Now that Levi Strauss & Co.’s blockbuster return to the stock market is done and dusted, eyes are turning to Lee and Wrangler, which are set to be reintroduced to the market themselves.
VF Corp. has been working to spin off its jeans brands, as well as its outlet businesses, into a separate publicly traded company called Kontoor Brands since the summer.
The idea behind the move is to separate the relatively staid jeans brands from VF’s best-performing names, Vans and North Face. The move will give the Kontoor brands their own dedicated management team that can focus on capturing a bigger slice of the resurgent denim market, which is bouncing back after some tough ath-leisure competition.
According to NDP’s consumer tracking service data, women’s jeans sales grew 6 percent to $8.8 billion last year, while the overall jeans market increased 3 percent to $16.3 billion, following 2 percent sales gains in 2017.
VF is confident it can make these “iconic” brands king again and has said Kontoor “will be a global leader in the denim category” with “a best-in-class supply chain, channel and category management expertise, reinforced by deep and long-standing relationships with leading global retailers.”
An IPO will also give Kontoor a cash boost to spend on key areas like research and development and marketing to help management achieve its mission.
But can Kontoor match Levi’s introduction to the market?
Levi’s stock jumped 32 percent right after its IPO on Thursday, and the stock kept almost all of those gains on Friday, closing down 1.3 percent to $22.12 for a market capitalization of $7.96 billion.
Chip Bergh, chief executive officer of Levi’s, told WWD the IPO’s success was driven by a combination of its strong brand, solid results and its confidence in the future.
Pat Healy, who runs IPO advisory service Issuer Network, thinks Kontoor can only benefit from the booming IPO market. Companies such as Lyft and Uber are expected to go public soon, while Pinterest just filed its registration statement on Friday.
“It’s a good market for IPOs. Period. There’s plenty of money sitting on the sidelines waiting for these IPOs and they know they’re coming. What happened [with Levi’s] bodes well for all stocks that want to raise money,” he said.
“There’s an awful lot of money that’s being raised. I don’t want to say it’s going to be a record year, but it’s going to be a year that’s going to exceed many of the recent past years.”
Kathleen Smith, a principal at Renaissance Capital, a provider of institutional research and IPO-themed ETFs, added that the Levi’s IPO will be a “very helpful valuation marker for the VF spinoff.”
She cautioned, however, that it will be important that Kontoor shows growth in its brands and in its direct-to-consumer distribution.
“That was key to generating investor interest in Levi’s and will be important to the success of other apparel fashion IPOs,” she said.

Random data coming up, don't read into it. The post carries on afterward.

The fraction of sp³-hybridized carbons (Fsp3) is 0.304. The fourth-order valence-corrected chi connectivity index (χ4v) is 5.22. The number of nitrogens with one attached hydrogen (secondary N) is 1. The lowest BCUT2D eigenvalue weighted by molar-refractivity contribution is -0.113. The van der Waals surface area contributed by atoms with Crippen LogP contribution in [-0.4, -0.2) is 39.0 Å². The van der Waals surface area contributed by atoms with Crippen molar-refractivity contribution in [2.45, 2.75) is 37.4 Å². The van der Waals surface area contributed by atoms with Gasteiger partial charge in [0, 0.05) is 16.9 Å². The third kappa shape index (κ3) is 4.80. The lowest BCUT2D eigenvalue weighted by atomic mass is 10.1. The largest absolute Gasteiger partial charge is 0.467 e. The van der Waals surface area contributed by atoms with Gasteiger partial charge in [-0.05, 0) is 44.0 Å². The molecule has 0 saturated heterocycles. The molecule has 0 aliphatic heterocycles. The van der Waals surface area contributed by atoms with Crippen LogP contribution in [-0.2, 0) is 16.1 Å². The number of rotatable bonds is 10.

Any retailer planning an IPO will want to make sure it has a positive story after a mixed bag of holiday results spooked investors, causing some retail stocks to tumble.
For its part, VF had a strong third quarter, with net income of $463.5 million compared with a loss of $90.3 million a year earlier. Net revenue came in at $3.94 billion, up 8 percent and topping Wall Street expectations. Within that, Vans was its strongest asset, with revenue growing 25 percent.
However, the firm’s jeans business saw revenues fall 5 percent, which means it will have to work hard to get its message across for Lee and Wrangler.
The Levi’s story also begs the question of whether or not there is more appetite for traditional apparel IPOs. Before Levi’s, the last major offering came from Michael Kors, now called Capri Holdings Inc., back in 2011.
In their place have been tech fashion companies, with Shopify’s IPO in 2015 and Stitch Fix going public in 2017.
More recently, British fashion site Farfetch whetted investors’ appetite for stocks at the intersection of fashion and tech, garnering an $8 billion valuation out of the gate in September, although the stock has come off the boil since then.
Elsewhere, e-commerce site Revolve quietly revealed its registration statement for an initial public offering in September and may still go public later this year.
This backdrop doesn’t appear likely to change anytime soon as while the Kontoor spinoff is on its way and Gap Inc. is also splitting itself into two publicly traded companies, most other traditional retailers remain quiet on this front.
“When we talk about retailers, we’ve got the brick-and-mortar type retailers, which you’re not hearing about and the market is not that much into. The market is interested in growth and that’s why almost everything that comes up is a tech IPO,” said Issuer Network’s Healy.
“The stocks that are going to do well have to be growth stocks,” he said. “Brick-and-mortar retailers already have enough headwinds. Levi’s story is a good story and that’s not just your average brand.”